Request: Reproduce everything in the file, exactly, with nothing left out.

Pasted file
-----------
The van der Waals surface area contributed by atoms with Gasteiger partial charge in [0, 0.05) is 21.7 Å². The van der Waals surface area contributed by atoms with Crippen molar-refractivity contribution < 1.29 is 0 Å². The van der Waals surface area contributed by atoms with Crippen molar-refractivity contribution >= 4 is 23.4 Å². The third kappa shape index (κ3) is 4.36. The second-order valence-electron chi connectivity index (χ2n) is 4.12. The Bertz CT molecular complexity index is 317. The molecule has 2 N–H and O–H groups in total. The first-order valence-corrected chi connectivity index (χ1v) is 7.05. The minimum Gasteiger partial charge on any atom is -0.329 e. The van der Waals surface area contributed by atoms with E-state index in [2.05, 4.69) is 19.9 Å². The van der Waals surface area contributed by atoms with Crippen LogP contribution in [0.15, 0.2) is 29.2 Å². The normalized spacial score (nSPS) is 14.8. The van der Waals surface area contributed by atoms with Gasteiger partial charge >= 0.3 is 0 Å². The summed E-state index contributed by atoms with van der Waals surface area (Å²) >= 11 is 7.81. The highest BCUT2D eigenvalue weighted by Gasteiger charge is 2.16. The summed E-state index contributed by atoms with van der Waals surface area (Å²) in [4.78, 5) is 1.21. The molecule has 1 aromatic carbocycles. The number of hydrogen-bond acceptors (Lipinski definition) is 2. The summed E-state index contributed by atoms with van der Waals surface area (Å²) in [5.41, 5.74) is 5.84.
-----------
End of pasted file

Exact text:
The van der Waals surface area contributed by atoms with Gasteiger partial charge in [0, 0.05) is 21.7 Å². The van der Waals surface area contributed by atoms with Crippen molar-refractivity contribution < 1.29 is 0 Å². The van der Waals surface area contributed by atoms with Crippen molar-refractivity contribution >= 4 is 23.4 Å². The third kappa shape index (κ3) is 4.36. The second-order valence-electron chi connectivity index (χ2n) is 4.12. The Bertz CT molecular complexity index is 317. The molecule has 2 N–H and O–H groups in total. The first-order valence-corrected chi connectivity index (χ1v) is 7.05. The minimum Gasteiger partial charge on any atom is -0.329 e. The van der Waals surface area contributed by atoms with E-state index in [2.05, 4.69) is 19.9 Å². The van der Waals surface area contributed by atoms with Crippen LogP contribution in [0.15, 0.2) is 29.2 Å². The normalized spacial score (nSPS) is 14.8. The van der Waals surface area contributed by atoms with Gasteiger partial charge >= 0.3 is 0 Å². The summed E-state index contributed by atoms with van der Waals surface area (Å²) >= 11 is 7.81. The highest BCUT2D eigenvalue weighted by Gasteiger charge is 2.16. The summed E-state index contributed by atoms with van der Waals surface area (Å²) in [4.78, 5) is 1.21. The molecule has 1 aromatic carbocycles. The number of hydrogen-bond acceptors (Lipinski definition) is 2. The summed E-state index contributed by atoms with van der Waals surface area (Å²) in [5.41, 5.74) is 5.84.